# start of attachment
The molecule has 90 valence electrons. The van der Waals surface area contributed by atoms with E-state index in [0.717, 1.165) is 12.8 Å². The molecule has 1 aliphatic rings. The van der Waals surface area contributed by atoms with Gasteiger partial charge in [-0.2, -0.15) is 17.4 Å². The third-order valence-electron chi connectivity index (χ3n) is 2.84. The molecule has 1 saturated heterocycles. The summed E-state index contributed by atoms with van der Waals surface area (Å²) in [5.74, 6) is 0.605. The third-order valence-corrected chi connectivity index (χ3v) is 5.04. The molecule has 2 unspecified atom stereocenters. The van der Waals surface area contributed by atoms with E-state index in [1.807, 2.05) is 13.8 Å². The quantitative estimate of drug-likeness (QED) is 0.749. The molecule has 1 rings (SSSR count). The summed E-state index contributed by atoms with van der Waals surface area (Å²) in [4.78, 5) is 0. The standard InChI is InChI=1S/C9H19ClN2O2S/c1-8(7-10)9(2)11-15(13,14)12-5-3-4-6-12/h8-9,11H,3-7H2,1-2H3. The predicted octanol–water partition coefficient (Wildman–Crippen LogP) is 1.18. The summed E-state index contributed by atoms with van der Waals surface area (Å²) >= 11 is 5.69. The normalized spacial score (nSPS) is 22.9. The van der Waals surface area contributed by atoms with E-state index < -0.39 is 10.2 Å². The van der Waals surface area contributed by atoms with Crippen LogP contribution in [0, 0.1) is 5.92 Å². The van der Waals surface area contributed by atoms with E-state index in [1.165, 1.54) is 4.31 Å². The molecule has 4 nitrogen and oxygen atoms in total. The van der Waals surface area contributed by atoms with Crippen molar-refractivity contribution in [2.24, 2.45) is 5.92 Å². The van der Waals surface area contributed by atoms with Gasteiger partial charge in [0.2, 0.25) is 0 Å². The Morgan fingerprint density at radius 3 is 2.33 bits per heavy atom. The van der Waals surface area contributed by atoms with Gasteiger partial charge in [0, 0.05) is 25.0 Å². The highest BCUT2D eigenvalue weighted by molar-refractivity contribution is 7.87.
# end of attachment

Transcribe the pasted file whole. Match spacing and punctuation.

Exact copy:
The molecule has 90 valence electrons. The van der Waals surface area contributed by atoms with E-state index in [0.717, 1.165) is 12.8 Å². The molecule has 1 aliphatic rings. The van der Waals surface area contributed by atoms with Gasteiger partial charge in [-0.2, -0.15) is 17.4 Å². The third-order valence-electron chi connectivity index (χ3n) is 2.84. The molecule has 1 saturated heterocycles. The summed E-state index contributed by atoms with van der Waals surface area (Å²) in [5.74, 6) is 0.605. The third-order valence-corrected chi connectivity index (χ3v) is 5.04. The molecule has 2 unspecified atom stereocenters. The van der Waals surface area contributed by atoms with E-state index in [1.807, 2.05) is 13.8 Å². The quantitative estimate of drug-likeness (QED) is 0.749. The molecule has 1 rings (SSSR count). The summed E-state index contributed by atoms with van der Waals surface area (Å²) in [4.78, 5) is 0. The standard InChI is InChI=1S/C9H19ClN2O2S/c1-8(7-10)9(2)11-15(13,14)12-5-3-4-6-12/h8-9,11H,3-7H2,1-2H3. The predicted octanol–water partition coefficient (Wildman–Crippen LogP) is 1.18. The summed E-state index contributed by atoms with van der Waals surface area (Å²) >= 11 is 5.69. The normalized spacial score (nSPS) is 22.9. The van der Waals surface area contributed by atoms with E-state index < -0.39 is 10.2 Å². The van der Waals surface area contributed by atoms with Crippen LogP contribution in [0, 0.1) is 5.92 Å². The van der Waals surface area contributed by atoms with E-state index in [1.165, 1.54) is 4.31 Å². The molecule has 4 nitrogen and oxygen atoms in total. The van der Waals surface area contributed by atoms with Crippen molar-refractivity contribution in [2.24, 2.45) is 5.92 Å². The van der Waals surface area contributed by atoms with Gasteiger partial charge in [0.2, 0.25) is 0 Å². The Morgan fingerprint density at radius 3 is 2.33 bits per heavy atom. The van der Waals surface area contributed by atoms with Gasteiger partial charge in [0, 0.05) is 25.0 Å². The highest BCUT2D eigenvalue weighted by molar-refractivity contribution is 7.87.